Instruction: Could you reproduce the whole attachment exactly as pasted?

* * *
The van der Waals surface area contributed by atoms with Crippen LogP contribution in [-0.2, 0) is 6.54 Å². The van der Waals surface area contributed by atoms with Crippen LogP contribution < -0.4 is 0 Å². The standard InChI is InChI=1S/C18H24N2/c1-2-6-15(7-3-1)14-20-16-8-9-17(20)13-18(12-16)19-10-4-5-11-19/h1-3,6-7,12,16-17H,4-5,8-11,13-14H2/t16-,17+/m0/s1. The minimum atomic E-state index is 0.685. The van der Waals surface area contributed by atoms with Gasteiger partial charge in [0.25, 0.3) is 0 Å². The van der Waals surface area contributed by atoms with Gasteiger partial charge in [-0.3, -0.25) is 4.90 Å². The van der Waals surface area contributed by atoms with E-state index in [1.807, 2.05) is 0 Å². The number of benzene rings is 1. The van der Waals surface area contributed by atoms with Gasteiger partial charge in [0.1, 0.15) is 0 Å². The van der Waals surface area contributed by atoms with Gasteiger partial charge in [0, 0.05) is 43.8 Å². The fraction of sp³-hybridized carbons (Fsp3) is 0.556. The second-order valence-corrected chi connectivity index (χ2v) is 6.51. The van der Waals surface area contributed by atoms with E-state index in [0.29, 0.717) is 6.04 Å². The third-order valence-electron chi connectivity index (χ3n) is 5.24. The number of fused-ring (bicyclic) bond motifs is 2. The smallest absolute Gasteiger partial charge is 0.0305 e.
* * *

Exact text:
The van der Waals surface area contributed by atoms with Crippen LogP contribution in [-0.2, 0) is 6.54 Å². The van der Waals surface area contributed by atoms with Crippen LogP contribution < -0.4 is 0 Å². The standard InChI is InChI=1S/C18H24N2/c1-2-6-15(7-3-1)14-20-16-8-9-17(20)13-18(12-16)19-10-4-5-11-19/h1-3,6-7,12,16-17H,4-5,8-11,13-14H2/t16-,17+/m0/s1. The minimum atomic E-state index is 0.685. The van der Waals surface area contributed by atoms with Gasteiger partial charge in [0.25, 0.3) is 0 Å². The van der Waals surface area contributed by atoms with Gasteiger partial charge in [-0.3, -0.25) is 4.90 Å². The van der Waals surface area contributed by atoms with E-state index in [1.807, 2.05) is 0 Å². The number of benzene rings is 1. The van der Waals surface area contributed by atoms with Gasteiger partial charge in [0.1, 0.15) is 0 Å². The van der Waals surface area contributed by atoms with Gasteiger partial charge in [0, 0.05) is 43.8 Å². The fraction of sp³-hybridized carbons (Fsp3) is 0.556. The second-order valence-corrected chi connectivity index (χ2v) is 6.51. The van der Waals surface area contributed by atoms with E-state index in [0.29, 0.717) is 6.04 Å². The third-order valence-electron chi connectivity index (χ3n) is 5.24. The number of fused-ring (bicyclic) bond motifs is 2. The smallest absolute Gasteiger partial charge is 0.0305 e.